Environment and health NGOs have urged the UK Environment Secretary to be more ambitious when negotiating air pollution legislation later this month. A letter written to Liz Truss focuses on the Government’s position on the National Emissions Ceilings (NEC) Directive and attempts to weaken air pollution targets. The letter has been signed by campaign groups and charities including Greenpeace, Friends of the Earth and the British Lung Foundation.
The letter accuses the UK Government of lobbying to weaken proposed air pollution limits and urging it to change tack and says that Liz Truss has the opportunity to secure a cleaner, healthier future or to give in to agricultural and car industry lobbying on air pollution.
It comes as crucial negotiations on the NEC Directive come to a head in Brussels on 8 June. The new law will decide how much of certain pollutants each country in the EU is allowed to emit.
Andrea Lee, Healthy Air Campaigner for ClientEarth, which co-signed the letter, said: “We want the UK Government to show leadership on air pollution in Brussels, instead it is pushing for higher pollution limits that would lead to thousands more early deaths.
“Air pollution doesn’t respect national boundaries. Given our problems with air pollution in the UK, we should be leading the way in limiting emissions of harmful pollutants from our own sources as well as from our neighbours. Every country and every sector has a role to play in protecting the health of people from air pollution.”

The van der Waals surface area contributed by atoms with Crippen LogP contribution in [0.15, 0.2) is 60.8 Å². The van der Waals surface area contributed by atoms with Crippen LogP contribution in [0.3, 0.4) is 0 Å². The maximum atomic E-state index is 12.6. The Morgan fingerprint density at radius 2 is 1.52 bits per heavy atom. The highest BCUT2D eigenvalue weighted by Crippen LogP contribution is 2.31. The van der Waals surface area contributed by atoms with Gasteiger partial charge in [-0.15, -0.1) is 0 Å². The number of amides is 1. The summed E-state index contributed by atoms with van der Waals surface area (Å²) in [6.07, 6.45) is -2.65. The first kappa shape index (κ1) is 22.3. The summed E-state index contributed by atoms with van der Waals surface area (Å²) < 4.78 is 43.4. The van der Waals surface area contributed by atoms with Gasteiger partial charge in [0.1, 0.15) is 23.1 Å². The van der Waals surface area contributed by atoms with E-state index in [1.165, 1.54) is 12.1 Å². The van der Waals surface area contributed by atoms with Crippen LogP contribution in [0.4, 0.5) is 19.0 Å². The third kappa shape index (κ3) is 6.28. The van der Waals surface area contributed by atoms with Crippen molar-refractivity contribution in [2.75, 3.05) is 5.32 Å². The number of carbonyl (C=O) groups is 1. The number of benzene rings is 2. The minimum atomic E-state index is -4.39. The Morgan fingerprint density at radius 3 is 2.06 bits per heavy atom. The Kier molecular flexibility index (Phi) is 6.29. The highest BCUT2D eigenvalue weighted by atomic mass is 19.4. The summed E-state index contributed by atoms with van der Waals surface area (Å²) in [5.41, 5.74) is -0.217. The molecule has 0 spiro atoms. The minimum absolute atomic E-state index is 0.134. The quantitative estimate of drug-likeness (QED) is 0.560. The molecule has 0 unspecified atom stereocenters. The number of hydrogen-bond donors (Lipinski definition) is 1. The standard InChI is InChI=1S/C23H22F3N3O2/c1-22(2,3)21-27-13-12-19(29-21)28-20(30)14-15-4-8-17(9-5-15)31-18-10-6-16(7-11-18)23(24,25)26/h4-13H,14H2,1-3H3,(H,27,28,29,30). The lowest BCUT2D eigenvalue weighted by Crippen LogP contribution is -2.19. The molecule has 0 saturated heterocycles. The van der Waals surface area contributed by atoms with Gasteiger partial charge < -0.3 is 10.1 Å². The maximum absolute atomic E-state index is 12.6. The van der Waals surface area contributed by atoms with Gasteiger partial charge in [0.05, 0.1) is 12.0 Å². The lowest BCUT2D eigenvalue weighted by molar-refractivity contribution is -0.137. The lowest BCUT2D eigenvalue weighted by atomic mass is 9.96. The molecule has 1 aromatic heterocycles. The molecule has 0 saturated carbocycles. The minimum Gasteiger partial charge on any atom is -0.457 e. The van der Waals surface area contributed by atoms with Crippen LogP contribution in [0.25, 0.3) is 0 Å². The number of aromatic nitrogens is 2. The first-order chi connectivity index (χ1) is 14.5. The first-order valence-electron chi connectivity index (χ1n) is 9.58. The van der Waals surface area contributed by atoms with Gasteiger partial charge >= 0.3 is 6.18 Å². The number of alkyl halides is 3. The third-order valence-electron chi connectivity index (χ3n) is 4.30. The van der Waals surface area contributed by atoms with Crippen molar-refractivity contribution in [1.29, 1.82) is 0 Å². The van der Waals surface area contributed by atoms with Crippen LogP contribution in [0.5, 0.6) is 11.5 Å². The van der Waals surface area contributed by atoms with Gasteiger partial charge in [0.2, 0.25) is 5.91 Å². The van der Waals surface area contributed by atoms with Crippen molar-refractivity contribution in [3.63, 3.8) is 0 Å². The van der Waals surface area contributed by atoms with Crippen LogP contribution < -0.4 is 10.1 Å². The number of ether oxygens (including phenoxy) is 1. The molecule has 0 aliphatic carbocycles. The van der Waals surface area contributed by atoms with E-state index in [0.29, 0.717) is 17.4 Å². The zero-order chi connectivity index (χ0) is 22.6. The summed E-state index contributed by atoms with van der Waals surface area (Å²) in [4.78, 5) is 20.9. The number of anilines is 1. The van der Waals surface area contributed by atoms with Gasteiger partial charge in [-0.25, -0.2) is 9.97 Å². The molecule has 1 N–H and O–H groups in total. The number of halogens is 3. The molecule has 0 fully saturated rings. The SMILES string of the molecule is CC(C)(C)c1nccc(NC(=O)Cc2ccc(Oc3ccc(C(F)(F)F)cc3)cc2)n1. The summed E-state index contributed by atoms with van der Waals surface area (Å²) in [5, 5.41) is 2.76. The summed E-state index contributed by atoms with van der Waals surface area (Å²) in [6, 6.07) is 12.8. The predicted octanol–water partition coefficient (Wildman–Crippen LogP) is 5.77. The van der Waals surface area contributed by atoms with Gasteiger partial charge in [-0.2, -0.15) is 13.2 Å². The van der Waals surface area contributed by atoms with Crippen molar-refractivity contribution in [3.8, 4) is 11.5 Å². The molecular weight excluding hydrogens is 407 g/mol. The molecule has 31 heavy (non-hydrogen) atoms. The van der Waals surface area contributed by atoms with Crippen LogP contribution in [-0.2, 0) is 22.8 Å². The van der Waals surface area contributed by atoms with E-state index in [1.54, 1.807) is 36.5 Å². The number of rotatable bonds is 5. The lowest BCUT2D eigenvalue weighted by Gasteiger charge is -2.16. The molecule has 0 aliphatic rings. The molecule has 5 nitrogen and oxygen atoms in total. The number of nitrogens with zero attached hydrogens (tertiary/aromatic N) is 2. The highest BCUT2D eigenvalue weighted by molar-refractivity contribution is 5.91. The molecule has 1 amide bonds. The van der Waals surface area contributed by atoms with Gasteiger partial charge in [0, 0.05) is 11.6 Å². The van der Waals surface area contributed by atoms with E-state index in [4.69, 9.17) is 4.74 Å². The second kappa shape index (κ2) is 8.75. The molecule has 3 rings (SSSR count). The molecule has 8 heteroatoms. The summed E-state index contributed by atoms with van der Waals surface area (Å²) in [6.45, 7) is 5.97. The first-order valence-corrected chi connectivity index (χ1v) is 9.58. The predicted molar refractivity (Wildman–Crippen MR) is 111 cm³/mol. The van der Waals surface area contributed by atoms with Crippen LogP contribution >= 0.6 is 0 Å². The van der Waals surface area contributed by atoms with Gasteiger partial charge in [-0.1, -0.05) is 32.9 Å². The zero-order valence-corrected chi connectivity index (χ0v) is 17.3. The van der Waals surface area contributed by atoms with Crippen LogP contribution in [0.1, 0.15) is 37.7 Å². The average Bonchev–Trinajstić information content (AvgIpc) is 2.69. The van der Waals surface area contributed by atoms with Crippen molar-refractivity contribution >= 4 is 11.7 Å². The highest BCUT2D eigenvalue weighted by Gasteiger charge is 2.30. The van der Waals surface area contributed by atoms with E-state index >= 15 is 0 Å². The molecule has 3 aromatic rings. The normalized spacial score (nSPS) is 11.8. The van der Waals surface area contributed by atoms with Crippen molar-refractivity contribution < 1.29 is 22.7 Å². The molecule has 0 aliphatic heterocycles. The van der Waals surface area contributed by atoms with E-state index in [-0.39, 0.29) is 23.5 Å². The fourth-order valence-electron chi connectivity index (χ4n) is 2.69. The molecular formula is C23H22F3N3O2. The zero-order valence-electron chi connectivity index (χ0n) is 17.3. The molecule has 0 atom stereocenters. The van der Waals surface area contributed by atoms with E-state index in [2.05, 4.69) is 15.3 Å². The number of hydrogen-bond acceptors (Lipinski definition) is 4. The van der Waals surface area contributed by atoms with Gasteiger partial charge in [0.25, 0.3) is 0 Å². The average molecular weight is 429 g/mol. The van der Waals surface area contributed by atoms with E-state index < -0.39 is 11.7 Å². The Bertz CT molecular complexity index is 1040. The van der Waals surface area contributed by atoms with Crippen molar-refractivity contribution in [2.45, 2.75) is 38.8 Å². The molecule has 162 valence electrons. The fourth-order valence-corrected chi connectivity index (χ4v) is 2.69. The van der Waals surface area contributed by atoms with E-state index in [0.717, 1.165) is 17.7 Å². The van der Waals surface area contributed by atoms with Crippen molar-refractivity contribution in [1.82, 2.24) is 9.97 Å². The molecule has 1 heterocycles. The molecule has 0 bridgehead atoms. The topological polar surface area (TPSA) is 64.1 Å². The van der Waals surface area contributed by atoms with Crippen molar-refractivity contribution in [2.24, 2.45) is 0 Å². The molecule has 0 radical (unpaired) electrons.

ClientEarth is taking the Government back to court over illegal levels of air pollution in the UK’s towns and cities. As a result of the environmental law organisation’s Supreme Court win against the government in April last year, ministers were ordered to develop plans to bring pollution within legal limits as soon as possible. The plans, produced in December, will not do this.
While fighting legal battles to avoid taking effective action on air pollution at home, the government is also agitating for higher limits for key pollutants like ammonia in Brussels, despite the government’s own experts saying reducing ammonia is the best way to reduce harmful, ultra-fine particulate matter (PM 2.5).
The letter calls on Liz Truss to:
- Show greater ambition in agreeing to targets to reduce emissions of harmful pollutants.
- Support legally binding targets for 2025 to prioritise early action to tackle air pollution; waiting until 2030 will mean more people die early unnecessarily.
- Agree to methane targets in order to reduce ground-level ozone, which is seriously harmful to human health.
- Reject unnecessary “flexibilities” that will weaken the legislation.
Read the full letter online here.